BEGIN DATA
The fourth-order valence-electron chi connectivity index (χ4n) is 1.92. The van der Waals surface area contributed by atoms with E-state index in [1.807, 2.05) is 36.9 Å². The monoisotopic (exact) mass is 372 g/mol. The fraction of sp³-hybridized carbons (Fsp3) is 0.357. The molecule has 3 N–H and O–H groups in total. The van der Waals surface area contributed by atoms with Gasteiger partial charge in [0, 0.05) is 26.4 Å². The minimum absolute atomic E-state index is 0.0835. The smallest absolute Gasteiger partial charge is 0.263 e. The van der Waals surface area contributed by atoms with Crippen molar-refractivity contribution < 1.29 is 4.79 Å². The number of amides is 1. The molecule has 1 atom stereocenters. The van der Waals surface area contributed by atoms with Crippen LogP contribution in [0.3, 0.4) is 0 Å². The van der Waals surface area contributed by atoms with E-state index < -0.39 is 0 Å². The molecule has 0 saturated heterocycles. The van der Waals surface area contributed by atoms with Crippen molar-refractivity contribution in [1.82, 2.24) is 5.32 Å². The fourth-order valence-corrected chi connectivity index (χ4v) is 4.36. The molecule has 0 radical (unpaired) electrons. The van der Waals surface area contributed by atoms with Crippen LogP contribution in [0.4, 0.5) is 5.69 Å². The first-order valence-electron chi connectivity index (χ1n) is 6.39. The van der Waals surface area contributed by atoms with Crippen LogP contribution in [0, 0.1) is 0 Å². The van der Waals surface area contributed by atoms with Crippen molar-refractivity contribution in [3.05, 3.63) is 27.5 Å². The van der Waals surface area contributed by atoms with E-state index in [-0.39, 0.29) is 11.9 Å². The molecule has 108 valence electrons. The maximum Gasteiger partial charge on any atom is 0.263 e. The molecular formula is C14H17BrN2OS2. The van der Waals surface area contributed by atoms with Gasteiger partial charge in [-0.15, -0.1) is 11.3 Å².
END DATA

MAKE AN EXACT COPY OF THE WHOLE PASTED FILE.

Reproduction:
The fourth-order valence-electron chi connectivity index (χ4n) is 1.92. The van der Waals surface area contributed by atoms with E-state index in [1.807, 2.05) is 36.9 Å². The monoisotopic (exact) mass is 372 g/mol. The fraction of sp³-hybridized carbons (Fsp3) is 0.357. The molecule has 3 N–H and O–H groups in total. The van der Waals surface area contributed by atoms with Gasteiger partial charge in [0, 0.05) is 26.4 Å². The minimum absolute atomic E-state index is 0.0835. The smallest absolute Gasteiger partial charge is 0.263 e. The van der Waals surface area contributed by atoms with Crippen molar-refractivity contribution < 1.29 is 4.79 Å². The number of amides is 1. The molecule has 1 atom stereocenters. The van der Waals surface area contributed by atoms with Crippen LogP contribution in [0.3, 0.4) is 0 Å². The van der Waals surface area contributed by atoms with E-state index < -0.39 is 0 Å². The molecule has 0 saturated heterocycles. The van der Waals surface area contributed by atoms with Crippen molar-refractivity contribution in [1.82, 2.24) is 5.32 Å². The fourth-order valence-corrected chi connectivity index (χ4v) is 4.36. The molecule has 0 radical (unpaired) electrons. The van der Waals surface area contributed by atoms with Crippen LogP contribution in [0.4, 0.5) is 5.69 Å². The first-order valence-electron chi connectivity index (χ1n) is 6.39. The van der Waals surface area contributed by atoms with Crippen LogP contribution in [0, 0.1) is 0 Å². The van der Waals surface area contributed by atoms with Crippen molar-refractivity contribution in [3.05, 3.63) is 27.5 Å². The van der Waals surface area contributed by atoms with E-state index in [-0.39, 0.29) is 11.9 Å². The molecule has 108 valence electrons. The maximum Gasteiger partial charge on any atom is 0.263 e. The molecular formula is C14H17BrN2OS2. The van der Waals surface area contributed by atoms with Gasteiger partial charge in [-0.15, -0.1) is 11.3 Å².